3:1-6 In the way of believing obedience to God's commandments health and peace may commonly be enjoyed; and though our days may not be long upon earth, we shall live for ever in heaven. Let not mercy and truth forsake thee; God's mercy in promising, and his truth in performing: live up to them, keep up thine interest in them, and take the comfort of them. We must trust in the Lord with all our hearts, believing he is able and wise to do what is best. Those who know themselves, find their own understandings a broken reed, which, if they lean upon, will fail. Do not design any thing but what is lawful, and beg God to direct thee in every case, though it may seem quite plain. In all our ways that prove pleasant, in which we gain our point, we must acknowledge God with thankfulness. In all our ways that prove uncomfortable, and that are hedged up with thorns, we must acknowledge him with submission. It is promised, He shall direct thy paths; so that thy way shall be safe and good, and happy at last.My son, forget not my law,.... Or, "doctrine" (e); the doctrine of Christ, the Gospel, and the several truths of it; which, being of the utmost moment and importance, should be kept in memory, and not let slip, or be in the least slighted and neglected; see Hebrews 2:1;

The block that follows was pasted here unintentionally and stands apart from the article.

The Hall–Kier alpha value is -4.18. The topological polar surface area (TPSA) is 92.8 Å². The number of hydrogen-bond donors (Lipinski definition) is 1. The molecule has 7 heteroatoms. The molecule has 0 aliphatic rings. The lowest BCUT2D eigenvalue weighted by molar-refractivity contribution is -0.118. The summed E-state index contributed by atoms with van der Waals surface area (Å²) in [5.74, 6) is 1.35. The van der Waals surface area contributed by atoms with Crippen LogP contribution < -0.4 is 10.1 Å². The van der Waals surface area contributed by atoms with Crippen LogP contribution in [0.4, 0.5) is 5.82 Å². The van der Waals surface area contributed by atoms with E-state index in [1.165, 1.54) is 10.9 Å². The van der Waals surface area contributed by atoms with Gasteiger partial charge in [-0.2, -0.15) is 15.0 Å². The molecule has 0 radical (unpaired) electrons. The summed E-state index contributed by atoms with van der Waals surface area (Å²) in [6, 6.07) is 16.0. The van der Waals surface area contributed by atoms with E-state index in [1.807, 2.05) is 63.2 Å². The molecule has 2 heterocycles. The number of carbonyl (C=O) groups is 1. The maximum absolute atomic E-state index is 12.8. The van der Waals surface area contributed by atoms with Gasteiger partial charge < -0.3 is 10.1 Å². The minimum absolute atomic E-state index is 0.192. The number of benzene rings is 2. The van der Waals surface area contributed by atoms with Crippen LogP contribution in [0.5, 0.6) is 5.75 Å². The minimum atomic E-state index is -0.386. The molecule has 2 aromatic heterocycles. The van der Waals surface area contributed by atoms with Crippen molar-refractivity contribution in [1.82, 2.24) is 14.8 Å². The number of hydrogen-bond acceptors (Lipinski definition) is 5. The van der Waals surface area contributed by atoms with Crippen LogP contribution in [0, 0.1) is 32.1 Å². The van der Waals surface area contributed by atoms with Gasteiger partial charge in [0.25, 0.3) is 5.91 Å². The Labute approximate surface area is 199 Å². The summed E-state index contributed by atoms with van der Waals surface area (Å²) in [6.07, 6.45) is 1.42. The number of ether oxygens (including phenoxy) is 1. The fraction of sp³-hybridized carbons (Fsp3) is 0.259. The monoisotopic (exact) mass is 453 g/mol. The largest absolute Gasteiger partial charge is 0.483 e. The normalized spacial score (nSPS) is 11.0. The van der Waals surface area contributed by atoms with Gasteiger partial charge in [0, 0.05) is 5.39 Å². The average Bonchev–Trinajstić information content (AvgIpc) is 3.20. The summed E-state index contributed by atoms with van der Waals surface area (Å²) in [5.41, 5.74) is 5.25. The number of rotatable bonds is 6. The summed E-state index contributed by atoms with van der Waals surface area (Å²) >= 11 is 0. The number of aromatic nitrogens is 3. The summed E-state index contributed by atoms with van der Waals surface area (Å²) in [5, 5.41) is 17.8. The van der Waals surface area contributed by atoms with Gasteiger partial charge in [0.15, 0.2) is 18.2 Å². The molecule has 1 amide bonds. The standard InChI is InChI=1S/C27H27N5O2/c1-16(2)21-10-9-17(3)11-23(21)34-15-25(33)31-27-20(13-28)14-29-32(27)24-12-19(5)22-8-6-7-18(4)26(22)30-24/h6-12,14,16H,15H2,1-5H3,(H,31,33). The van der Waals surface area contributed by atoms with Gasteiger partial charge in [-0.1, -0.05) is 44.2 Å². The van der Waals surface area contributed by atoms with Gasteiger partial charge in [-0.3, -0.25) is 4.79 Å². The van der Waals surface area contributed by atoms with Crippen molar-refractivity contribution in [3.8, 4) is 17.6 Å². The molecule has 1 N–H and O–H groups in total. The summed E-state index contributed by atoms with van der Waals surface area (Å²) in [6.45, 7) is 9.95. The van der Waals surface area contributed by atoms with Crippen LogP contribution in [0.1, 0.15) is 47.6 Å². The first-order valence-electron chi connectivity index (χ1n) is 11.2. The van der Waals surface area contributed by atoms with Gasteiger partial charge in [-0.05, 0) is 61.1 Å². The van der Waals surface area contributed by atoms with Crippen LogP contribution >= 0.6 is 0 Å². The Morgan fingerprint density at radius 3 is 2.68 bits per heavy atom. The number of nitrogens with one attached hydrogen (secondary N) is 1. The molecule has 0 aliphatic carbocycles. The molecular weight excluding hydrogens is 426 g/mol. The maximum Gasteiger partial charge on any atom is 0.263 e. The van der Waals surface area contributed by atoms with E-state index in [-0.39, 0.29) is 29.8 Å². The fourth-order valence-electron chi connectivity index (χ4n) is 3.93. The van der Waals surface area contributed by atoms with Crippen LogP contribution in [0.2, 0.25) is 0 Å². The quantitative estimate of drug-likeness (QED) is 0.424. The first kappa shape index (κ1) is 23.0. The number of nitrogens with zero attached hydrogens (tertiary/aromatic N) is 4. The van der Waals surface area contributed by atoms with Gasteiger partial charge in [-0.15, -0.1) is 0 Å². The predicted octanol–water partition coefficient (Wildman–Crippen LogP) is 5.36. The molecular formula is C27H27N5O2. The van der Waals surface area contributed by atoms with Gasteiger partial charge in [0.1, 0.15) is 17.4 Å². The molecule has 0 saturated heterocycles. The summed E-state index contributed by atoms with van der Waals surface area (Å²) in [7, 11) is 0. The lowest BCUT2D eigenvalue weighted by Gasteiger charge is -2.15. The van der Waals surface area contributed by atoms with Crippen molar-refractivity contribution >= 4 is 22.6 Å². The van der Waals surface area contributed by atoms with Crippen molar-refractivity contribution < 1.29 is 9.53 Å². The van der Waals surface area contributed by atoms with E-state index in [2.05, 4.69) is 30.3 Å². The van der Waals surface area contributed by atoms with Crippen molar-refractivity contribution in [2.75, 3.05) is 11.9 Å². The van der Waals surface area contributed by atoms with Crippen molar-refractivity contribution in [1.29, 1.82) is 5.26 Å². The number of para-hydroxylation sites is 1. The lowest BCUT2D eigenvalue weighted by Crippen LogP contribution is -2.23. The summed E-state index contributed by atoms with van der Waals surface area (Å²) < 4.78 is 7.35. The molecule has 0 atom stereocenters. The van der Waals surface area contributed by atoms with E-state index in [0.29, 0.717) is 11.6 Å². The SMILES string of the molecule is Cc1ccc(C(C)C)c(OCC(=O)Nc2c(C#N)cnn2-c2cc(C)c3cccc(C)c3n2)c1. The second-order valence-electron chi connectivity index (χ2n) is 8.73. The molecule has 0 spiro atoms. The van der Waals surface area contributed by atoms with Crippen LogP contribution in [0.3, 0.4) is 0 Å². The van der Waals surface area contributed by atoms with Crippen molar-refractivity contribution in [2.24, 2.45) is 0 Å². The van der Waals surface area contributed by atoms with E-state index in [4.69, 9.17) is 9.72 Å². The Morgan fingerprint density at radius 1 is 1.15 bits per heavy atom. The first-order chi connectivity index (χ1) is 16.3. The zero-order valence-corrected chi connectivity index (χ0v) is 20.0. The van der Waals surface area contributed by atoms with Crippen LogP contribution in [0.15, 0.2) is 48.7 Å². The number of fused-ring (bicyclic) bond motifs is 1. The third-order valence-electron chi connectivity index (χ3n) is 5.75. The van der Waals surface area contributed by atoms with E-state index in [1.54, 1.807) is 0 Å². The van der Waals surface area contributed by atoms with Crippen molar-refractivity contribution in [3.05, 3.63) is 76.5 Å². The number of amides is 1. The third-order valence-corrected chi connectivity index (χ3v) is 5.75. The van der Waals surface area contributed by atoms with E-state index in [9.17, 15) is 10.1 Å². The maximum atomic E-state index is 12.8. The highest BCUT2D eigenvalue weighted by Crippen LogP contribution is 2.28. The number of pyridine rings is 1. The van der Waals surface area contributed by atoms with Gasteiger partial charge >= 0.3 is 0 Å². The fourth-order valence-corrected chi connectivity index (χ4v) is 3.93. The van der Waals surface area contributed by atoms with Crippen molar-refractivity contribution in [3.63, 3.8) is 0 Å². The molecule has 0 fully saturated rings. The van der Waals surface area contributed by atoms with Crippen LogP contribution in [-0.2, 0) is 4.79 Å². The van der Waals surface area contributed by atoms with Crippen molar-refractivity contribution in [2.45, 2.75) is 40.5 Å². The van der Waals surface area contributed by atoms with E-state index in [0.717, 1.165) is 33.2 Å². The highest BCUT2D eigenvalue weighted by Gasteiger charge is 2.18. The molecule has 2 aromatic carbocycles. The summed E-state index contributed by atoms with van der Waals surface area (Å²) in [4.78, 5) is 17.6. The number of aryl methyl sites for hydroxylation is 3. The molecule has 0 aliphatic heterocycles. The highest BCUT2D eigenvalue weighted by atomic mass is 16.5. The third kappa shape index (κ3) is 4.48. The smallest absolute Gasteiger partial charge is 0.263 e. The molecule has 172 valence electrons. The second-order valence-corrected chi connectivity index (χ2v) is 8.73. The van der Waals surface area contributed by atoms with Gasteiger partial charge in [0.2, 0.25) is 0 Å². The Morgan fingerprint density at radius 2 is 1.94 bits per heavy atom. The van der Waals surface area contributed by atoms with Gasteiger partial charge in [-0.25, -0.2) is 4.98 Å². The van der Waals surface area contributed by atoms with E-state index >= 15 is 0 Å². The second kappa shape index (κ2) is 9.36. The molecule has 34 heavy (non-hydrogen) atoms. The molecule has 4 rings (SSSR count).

but let thine heart keep my commandments; as the ark, or chest, kept the two tables of the law put into it; it denotes a cordial affection for the commandments and ordinances of Christ, a hearty attention and obedience to them, and a constant and cheerful observance of them, flowing from love and gratitude to him, John 14:15.

(e) "doctrinae meae", Piscator, Michaelis; "institutionem meam", Schultens; "doctrinam meam", Cocceius.

Courtesy of Open Bible